Pioneer staff share their top picks for COVID-19 stories highlighting useful resources, best practices, and questions we should be asking our public and private sector leaders. We hope you are staying safe, and we welcome your thoughts; you can always reach out to us via email: firstname.lastname@example.org.
Our Top Picks for COVID-19 Pandemic News:
Jim Stergios, Executive Director: This piece by Ezra Klein is a brief overview of the four plans thus far released to re-open the economy. All involve trade-offs, especially related to civil liberties. The big takeaway is that if we want to avoid significant curbs into our liberties, the country needs to go from 100,000-150,000 tests a day (the current rate) to somewhere closer to 20 million daily tests.
William Smith, Visiting Fellow in Life Sciences: Meet a skeptic of the COVID-19 models, former NY Times reporter Alex Berenson.
Also from Bill: Gilead released data on patients who had received compassionate use of remdesivir. While 68% of patients improved while on the drug, this was not a randomized clinical trial, so there was no group of placebo patients who could be compared to those receiving the drug. Gilead is expected to release actual clinical trial data by the end of the month.
Saylor Scheller, Development Coordinator: The U.S. Supreme Court announced that it will be hearing oral arguments via teleconference for a number of cases postponed due to the COVID-19 outbreak, beginning May 4th.
Our Picks for Public & Private Sector Best Practices:
Micaela Dawson, Communications Director: Pioneer’s new podcast, HubWonk, debuted this week, with co-hosts Joe Selvaggi and Pioneer Senior Fellow in Healthcare Josh Archambault interviewing Dr. Andrew Le, co-founder & CEO of Buoy Health, which is partnering with Massachusetts to help residents self-diagnose COVID-19 symptoms.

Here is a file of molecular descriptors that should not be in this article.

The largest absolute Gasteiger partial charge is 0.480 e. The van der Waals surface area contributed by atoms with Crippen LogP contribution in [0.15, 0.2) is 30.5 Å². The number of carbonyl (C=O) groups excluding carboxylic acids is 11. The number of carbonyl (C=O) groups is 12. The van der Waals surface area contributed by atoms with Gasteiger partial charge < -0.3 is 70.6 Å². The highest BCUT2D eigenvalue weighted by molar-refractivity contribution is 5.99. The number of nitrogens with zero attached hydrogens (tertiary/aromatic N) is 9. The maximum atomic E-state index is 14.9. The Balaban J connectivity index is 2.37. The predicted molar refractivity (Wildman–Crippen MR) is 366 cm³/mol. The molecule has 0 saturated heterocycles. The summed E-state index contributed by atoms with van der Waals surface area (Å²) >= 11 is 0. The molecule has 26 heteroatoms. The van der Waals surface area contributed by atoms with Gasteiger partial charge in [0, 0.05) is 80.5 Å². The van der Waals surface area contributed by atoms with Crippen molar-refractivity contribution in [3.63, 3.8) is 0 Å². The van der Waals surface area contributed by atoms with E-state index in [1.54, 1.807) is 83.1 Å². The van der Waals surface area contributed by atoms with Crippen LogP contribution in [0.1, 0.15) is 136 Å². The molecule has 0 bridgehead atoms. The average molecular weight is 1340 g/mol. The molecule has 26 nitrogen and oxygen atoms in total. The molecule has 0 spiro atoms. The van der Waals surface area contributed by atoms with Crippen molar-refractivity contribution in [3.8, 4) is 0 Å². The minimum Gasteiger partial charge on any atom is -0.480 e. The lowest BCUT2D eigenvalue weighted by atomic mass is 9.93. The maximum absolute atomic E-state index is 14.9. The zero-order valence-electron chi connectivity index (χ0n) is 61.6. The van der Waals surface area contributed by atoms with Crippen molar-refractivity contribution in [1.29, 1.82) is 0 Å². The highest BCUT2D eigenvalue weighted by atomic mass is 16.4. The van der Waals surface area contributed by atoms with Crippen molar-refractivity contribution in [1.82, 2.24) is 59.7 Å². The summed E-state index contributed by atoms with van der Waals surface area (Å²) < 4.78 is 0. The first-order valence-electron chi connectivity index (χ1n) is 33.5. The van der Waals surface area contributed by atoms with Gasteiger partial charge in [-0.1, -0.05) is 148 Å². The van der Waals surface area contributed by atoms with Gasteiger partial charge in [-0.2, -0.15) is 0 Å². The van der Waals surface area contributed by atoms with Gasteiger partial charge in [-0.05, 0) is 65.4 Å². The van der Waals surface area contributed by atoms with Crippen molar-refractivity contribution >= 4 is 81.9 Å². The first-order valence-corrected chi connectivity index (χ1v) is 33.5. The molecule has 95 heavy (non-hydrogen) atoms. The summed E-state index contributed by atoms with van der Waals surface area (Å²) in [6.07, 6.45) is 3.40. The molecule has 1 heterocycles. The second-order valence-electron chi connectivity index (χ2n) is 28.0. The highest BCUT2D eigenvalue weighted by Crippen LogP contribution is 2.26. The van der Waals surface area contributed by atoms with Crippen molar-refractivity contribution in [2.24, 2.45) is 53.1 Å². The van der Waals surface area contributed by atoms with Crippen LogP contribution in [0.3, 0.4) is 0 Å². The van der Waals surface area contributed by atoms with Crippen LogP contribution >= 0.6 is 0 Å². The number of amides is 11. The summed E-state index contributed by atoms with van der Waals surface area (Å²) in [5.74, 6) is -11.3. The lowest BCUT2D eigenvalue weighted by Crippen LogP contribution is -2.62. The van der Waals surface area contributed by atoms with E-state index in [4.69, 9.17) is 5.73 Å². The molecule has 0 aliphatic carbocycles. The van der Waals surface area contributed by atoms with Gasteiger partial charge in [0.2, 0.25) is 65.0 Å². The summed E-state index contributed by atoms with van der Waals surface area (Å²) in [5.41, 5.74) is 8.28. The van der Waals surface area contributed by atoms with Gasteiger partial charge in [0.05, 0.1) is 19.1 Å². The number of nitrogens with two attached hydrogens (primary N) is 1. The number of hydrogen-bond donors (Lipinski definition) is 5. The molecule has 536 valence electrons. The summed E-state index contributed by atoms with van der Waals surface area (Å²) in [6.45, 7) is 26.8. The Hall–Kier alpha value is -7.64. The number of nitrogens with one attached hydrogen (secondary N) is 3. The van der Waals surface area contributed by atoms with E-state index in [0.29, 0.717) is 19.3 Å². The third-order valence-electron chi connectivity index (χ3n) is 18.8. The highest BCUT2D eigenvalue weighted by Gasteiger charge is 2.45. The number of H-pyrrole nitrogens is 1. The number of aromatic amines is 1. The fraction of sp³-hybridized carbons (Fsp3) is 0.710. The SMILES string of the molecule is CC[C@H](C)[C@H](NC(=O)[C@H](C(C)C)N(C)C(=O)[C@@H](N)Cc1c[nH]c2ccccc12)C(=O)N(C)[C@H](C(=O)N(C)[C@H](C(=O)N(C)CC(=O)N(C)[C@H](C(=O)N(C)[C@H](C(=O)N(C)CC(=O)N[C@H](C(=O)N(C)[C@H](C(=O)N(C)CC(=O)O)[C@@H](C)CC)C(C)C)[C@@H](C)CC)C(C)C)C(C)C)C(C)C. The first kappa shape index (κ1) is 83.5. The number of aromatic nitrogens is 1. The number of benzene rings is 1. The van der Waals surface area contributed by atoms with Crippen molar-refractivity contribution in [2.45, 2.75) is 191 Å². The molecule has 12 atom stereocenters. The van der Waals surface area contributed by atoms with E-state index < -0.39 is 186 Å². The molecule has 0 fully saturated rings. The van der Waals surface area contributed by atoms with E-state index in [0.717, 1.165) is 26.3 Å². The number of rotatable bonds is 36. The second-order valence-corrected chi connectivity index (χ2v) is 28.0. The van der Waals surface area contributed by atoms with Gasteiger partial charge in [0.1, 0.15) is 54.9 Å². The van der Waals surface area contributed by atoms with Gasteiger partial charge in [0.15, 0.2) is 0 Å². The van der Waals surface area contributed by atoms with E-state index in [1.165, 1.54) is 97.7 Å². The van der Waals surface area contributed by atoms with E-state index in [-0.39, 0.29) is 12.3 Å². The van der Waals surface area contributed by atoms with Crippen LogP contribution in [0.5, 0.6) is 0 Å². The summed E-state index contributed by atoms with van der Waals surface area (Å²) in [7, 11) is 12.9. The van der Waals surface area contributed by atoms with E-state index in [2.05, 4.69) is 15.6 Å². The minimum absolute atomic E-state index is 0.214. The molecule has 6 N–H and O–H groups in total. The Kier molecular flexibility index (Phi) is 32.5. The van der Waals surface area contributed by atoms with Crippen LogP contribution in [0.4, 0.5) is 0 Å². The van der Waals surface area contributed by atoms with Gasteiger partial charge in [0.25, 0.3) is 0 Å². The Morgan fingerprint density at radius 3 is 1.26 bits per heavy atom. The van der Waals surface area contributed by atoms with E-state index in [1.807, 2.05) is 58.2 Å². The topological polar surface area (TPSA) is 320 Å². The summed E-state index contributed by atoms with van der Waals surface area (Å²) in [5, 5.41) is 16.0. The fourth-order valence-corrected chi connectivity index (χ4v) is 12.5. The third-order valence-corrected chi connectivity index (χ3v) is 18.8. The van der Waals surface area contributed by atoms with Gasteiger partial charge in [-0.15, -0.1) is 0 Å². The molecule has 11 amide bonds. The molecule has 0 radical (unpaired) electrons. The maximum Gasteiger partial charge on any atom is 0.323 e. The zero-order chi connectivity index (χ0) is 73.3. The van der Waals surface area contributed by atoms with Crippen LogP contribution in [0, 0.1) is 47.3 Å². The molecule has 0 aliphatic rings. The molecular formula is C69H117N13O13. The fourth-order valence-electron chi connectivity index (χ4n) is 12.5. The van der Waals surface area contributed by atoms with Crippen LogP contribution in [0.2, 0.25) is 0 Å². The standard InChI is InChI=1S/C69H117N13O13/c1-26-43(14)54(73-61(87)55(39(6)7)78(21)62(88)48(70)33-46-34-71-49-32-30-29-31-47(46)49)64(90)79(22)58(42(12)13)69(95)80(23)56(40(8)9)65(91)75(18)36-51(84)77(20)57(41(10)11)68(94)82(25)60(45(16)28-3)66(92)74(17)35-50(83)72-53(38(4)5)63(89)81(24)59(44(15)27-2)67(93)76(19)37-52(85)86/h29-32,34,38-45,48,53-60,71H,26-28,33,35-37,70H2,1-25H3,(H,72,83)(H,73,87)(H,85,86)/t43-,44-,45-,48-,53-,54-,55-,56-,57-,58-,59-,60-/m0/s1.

Jamie Gass, Education Policy Director: Online learning pioneer Julie Young of ASU Prep Digital co-authored a new report for Pioneer that offers guidance to state leaders seeking to make the transition to online learning. And, here’s a good story on different approaches states are taking to help students left hanging as a result of COVID-19 earn a high school diploma.
Also from Jamie: An excellent piece from Heritage’s Lindsey Burke on the lack of preparedness of students and citizens in their knowledge of the Constitution and America’s Founding Documents. This kind of civic background knowledge is vital as state and federal government authority and civil liberties often clash in times of national crisis, including during the two world wars, the Great Depression, the Cold War, 9/11, and COVID-19.
Questions for Our Public & Private Sector Leaders:
Barbara Anthony, Senior Fellow in Healthcare raises grave concerns about Massachusetts’ COVID-19 care standards in a new report released today.
Greg Sullivan, Research Director: When the COVID-19 emergency mercifully ends, some businesses may decide to put their newly-gained telecommuting experience to continued use.
Charlie Chieppo, Senior Fellow, has appeared on WGBH’s “Greater Boston,” Boston Neighborhood Network, and Bloomberg Bay State to discuss his recent report co-authored with Greg Sullivan, warning about the impact of skyrocketing unemployment on the state budget.
Andrew Mikula, Peters Fellow: Will the COVID-19-related economic recession cause a spike in crime? Social distancing makes it harder to burglarize homes, engage in gang activity, or commit petty theft. But it could make domestic violence and online black-market operations more prevalent in the short-term. In his blog, Andrew analyzes crime rates of past recesssions.
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